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Are you looking at average correlation of the two centralities per group?

So, like one department averages .98 between in and out-degree, but another
has a lower average?

I agree with what I think Valdis is inferring, the kind of email exchanges
(in terms of number) and of sender and receiver (are they in a formal
reporting relationship) may have very strong effects on the overall pattern.

Is there a way to isolate email exchanges that may be more centrally about
the substantive themes of a community of practice?  in other words, a
theoretically-motivated subset of email exchanges may offer more insight
into the kinds of voluntary interactions that would delineate a CoP.

Jordi

On Tue, Oct 6, 2015 at 4:07 PM, Gloria Alvarez <[log in to unmask]> wrote:

> ***** To join INSNA, visit http://www.insna.org *****
> Hello,
>
> As part of my PhD research, I study a community of practice of engineers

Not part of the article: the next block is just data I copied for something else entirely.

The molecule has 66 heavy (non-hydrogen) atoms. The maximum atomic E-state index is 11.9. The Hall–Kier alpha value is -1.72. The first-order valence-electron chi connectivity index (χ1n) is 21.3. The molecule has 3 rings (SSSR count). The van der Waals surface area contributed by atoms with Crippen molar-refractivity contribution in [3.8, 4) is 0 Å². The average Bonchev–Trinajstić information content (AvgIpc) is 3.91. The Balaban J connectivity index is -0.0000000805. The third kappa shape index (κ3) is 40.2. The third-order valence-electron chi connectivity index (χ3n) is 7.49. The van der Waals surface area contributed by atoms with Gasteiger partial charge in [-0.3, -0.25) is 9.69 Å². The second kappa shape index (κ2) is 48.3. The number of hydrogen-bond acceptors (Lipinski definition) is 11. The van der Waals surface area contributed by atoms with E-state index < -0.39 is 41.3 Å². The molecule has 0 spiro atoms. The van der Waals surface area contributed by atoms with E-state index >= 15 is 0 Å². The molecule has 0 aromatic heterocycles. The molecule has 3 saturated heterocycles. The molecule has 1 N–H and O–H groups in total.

> and how they share knowledge
>
> While analyzing some centrality measures per department/country based on
> email Exchange patterns I found  that while for some specific groups there
> is no correlation between indegree and outdegree for some others there is
> a linear relationship with R2=0,98, the higher outdegree, the higher
> indegree.
> Is there any explanation/law for this kind of topology/relationship from
> SNA perspective?
>
> I have some hypothesis from innovation/knowledge perspectives.
>
> Thanks for your support
>
> Gloria
>
> PS. I have already had a look into this article. How Correlated Are
> Network Centrality Measures?  http://www.ncbi.nlm.nih.gov/
> pmc/articles/PMC2875682/
>
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-- 
*Jordi Comas*


*"There is nothing so practical as a good theory."  Kurt Lewin*
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*Assistant ProfessorSchool of ManagementBucknell UniversityTaylor 112570
577 3161*

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